Delay in judicial proceedings continues to constitute one of Turkey’s long-standing challenges, also in terms of accountability in cases of violations of the right to life. The Turkish authorities I met are aware of this problem, and I commend them for various recent steps taken with the aim of reducing the length of proceedings, including inter alia through enacting the Third Judicial Reform Package and increasing the number of judges at the Court of Cassation.
While proceedings are lengthy and ineffective, the application of the statute of limitations for unlawful killings offences further aggravates the climate of impunity. The statute of limitations for investigation of murders in the previous Penal Code (Law No. 765) provides in principle that crimes, committed before 2005, lapse after 20 years. In the present Turkish Penal Code, for crimes where the penalty is an aggravated life sentence, the whole investigation has thirty years to run before being timed out. In the meantime, genocide and crimes against humanity may still be prosecuted after that period, and I have been told a similar provision will soon be made for torture-related offences through the Fourth Judicial Reform Package. The combination of slow investigations and the statute of limitations provides fertile ground for impunity. The statute of limitations should be lifted for all crimes related to violations of the right to life.
De facto immunity of public officials
While I was assured that administrative permission for prosecutors is no longer required when they bring cases against law enforcement officers or other public officials in terms of Law No. 4483, many members of the public seem to think this is still the case, and prosecutors provide a lack of such permission as a reason why prosecutions do not occur. This lack of clarity is especially concerning as it blocks effective access to the justice system and accountability of public officials.
Witnesses, victims’ families and human rights organisations are often subjected to reprisals and thus dissuaded from pressing charges or continuing with cases. The low conviction rate in Turkey is another disincentive to lodge complaints.
The main pattern of reprisal reported to me is the practice of filing counter-charges against the relatives of the victim or organisation, claiming that the person violently resisted arrest or a police order. Counter-charge cases often proceed much more swiftly than the investigation into the victim’s original complaint. Interlocutors reported experiences of a higher penalty being sought under the counter-charge than for the original trial involving killing.
The case of Baran Tursun, fatally shot by the police in 2007, has been brought to my attention in this regard, with reports on the numerous counter-cases launched against his family. I have heard similar cases of unwillingness of the witnesses to testify due to pressure to renounce testimonies and fear of reprisal. I was also told of physical threats or coercion of family members or non-governmental organisations not to call for investigation or trial. Witnesses also cannot take advantage of effective witness protection programmes, which need further improvement.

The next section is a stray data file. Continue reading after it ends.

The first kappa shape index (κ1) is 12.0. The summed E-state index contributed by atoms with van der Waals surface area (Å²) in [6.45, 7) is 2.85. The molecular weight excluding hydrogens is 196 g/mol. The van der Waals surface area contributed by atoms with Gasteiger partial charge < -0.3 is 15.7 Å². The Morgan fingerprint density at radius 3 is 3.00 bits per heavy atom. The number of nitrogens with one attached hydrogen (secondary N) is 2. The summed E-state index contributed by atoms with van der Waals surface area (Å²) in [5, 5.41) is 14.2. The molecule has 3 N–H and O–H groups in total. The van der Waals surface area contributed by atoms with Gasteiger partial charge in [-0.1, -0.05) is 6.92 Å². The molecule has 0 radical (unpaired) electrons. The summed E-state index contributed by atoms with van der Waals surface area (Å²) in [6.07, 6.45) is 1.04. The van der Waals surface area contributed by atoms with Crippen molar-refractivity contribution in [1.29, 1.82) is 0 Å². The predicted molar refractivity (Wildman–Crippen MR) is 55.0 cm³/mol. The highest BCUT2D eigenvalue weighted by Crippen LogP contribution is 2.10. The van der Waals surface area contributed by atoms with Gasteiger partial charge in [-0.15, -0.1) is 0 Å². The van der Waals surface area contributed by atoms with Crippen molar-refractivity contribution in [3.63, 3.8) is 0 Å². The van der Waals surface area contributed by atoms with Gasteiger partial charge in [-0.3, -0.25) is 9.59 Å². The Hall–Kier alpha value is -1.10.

One of the significant indicators of a culture that protects the right to life is the openness with which human rights advocates may work. Such a pattern of reprisals and other forms of pressure when individuals or organisations seek accountability for unlawful killings raises serious concerns in this regard.
On the other side of the coin, the fact that in some cases Government officials who have been involved in or are suspected of having been involved in serious human rights violations are promoted serves as a further disincentive to people to seek justice through official channels.
Related to the point mentioned about an emphasis on the security of the State over the security of the individual is the fact that prosecutions for the wrongs of the past, where they take place, are often for crimes against the State, not crimes against individuals. For example, the current prosecution of the surviving leaders of the 12 September 1980 military coup, Kenan Evren and Tahsin Sahinkaya, is not for deaths in custody, murder and torture, but for overthrowing the Parliament and constitutional order in a military coup. On the other hand, PKK leader Abdullah Öcalaan was also not prosecuted for murder, but for rising against the State. In such cases there is no specific accountability for violations of the right to life. Such an omission sets a concerning precedent of impunity for killings.
In this regard, I have heard cases where law-enforcement officials, as well as non-State actors, committed violations of the right to life but were charged with other offences than killing, resulting in light sentences.
Even in cases where the perpetrator was charged with killing, I received information that sentences are in some cases significantly reduced because of “unjust provocation,” under article 29 of the Penal Code. Other times, judges apparently reduce the sentence because of “good conduct” of the defendant during legal proceedings. According to interlocutors, there is a tendency to apply these reductions in particular in cases of violence against women, Lesbian, Gay, Bisexual, and Transgender individuals, or offences perpetrated by law-enforcement officials. This suggests that these crimes may be taken less seriously by the judiciary.